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Local Government Financing Options for “Going Solar”

June 23, 2016
Solar panels

The U.S. Department of Energy has reported that local governments spend up to 10% of their budgets on energy. Solar power is one way local governments can bring down that cost while providing an efficient and eco-friendly alternative to other energy sources. In Georgia, we are perfectly positioned to take advantage of the sun’s rays, and a new state law opens up third-party financing opportunities for Georgia local governments and home owners.

Solar power offers many economic and environmental benefits — increased energy independence, reduced demand on the electricity grid, decreased emissions and job creation. Georgia ranks second, only behind North Carolina, in the Southeast for the amount of installed solar. With the recent legislative support, Georgia’s solar industry is only expected to grow further.

Keeping Down the Cost

Without third-party financing, solar customers previously had to finance the full cost of the solar power system and ongoing maintenance — a difficult task for most. Third-party financing provides for agreements which lock customers into a fixed rate for electricity and allow the system to be used over a set number of years. In exchange, the private companies maintain the system and bear the upfront cost.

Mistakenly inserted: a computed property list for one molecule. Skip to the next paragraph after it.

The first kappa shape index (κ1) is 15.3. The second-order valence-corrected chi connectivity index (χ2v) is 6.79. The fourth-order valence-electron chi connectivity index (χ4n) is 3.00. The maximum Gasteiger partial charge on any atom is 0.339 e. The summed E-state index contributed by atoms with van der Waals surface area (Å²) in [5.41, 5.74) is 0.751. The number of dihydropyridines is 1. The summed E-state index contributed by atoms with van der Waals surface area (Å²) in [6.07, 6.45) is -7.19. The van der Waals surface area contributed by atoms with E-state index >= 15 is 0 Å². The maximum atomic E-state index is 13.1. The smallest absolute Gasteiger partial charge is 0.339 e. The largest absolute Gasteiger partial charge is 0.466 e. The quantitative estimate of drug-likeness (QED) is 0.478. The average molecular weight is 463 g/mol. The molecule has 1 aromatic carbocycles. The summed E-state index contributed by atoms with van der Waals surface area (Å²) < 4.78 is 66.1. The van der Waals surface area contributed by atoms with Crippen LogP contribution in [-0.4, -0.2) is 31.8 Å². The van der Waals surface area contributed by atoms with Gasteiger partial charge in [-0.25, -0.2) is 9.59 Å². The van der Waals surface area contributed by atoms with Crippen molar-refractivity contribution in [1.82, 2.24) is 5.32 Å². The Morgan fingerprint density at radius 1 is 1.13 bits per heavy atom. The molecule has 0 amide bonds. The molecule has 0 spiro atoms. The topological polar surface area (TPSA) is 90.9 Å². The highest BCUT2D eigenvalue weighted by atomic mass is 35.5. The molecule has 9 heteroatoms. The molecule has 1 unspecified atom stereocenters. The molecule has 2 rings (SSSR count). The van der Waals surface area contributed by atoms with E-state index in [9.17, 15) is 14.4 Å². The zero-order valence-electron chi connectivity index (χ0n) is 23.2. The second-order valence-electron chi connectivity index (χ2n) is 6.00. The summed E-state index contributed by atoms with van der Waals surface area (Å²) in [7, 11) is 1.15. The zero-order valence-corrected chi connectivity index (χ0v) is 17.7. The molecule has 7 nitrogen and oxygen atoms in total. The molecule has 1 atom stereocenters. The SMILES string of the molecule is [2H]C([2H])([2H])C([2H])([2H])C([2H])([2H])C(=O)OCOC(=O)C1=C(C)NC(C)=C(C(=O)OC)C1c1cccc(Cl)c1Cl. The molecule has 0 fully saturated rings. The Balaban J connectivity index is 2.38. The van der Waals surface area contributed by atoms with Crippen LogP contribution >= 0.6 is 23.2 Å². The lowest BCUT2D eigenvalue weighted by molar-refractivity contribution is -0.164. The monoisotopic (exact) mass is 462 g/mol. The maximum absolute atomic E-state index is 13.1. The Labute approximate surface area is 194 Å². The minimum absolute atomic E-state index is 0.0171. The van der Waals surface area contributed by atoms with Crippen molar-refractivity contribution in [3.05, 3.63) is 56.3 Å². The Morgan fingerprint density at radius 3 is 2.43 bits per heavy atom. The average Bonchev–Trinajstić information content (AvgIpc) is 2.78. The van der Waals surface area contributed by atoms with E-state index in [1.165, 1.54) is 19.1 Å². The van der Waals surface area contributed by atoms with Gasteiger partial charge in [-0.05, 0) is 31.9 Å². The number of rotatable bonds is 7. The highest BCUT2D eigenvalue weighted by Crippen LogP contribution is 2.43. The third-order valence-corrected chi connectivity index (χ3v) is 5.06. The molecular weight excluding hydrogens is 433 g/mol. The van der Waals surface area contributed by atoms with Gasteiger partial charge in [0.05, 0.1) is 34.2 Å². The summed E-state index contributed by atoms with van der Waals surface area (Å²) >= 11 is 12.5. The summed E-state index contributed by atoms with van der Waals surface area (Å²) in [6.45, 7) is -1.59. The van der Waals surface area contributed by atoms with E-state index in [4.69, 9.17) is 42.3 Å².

With so many financing opportunities now available, the Carl Vinson Institute of Government prepared a report detailing different financing approaches. Many local governments have already installed solar power systems to lower costs for energy intensive services, such as wastewater facilities and schools. As financing flexibility increases, some local governments are finding that going solar can be a practical, long-term financial decision.

Solar power systems can be tailored to meet the needs of each local government — it’s not a one-size-fits-all. While the city of Atlanta announced plans to install solar on over 25 buildings, local governments can introduce solar to their communities more slowly with solar-powered street signs and traffic signals like Dublin, Georgia did in 2012.

Local governments can finance solar through loans, bonds or leases. The Georgia Environmental Finance Authority provides financing for some solar projects at water and sewer facilities, and it is an excellent resource on energy savings performance contracting. The federal government offers several types of bonds specifically for renewable energy, and local governments can issue bonds for solar energy projects like they already do for public parks and schools.

Learn More

The Institute of Government’s report covers the benefits and drawbacks of each financing approach in detail and can serve as a resource for local governments considering solar. This report also provides examples of how some Georgia local governments have already navigated the complex world of solar financing.

For more information on the Institute’s report, contact Shana Jones at shanaj@uga.edu.

About the Authors

Shana Jones, a faculty member with the Carl Vinson Institute of Government, manages the Planning and Environmental Services unit.

 

 

Jessica Alcorn, a University of Georgia Public Service and Outreach Fellow at the Carl Vinson Institute of Government, is currently completing her PhD in Public Affairs.

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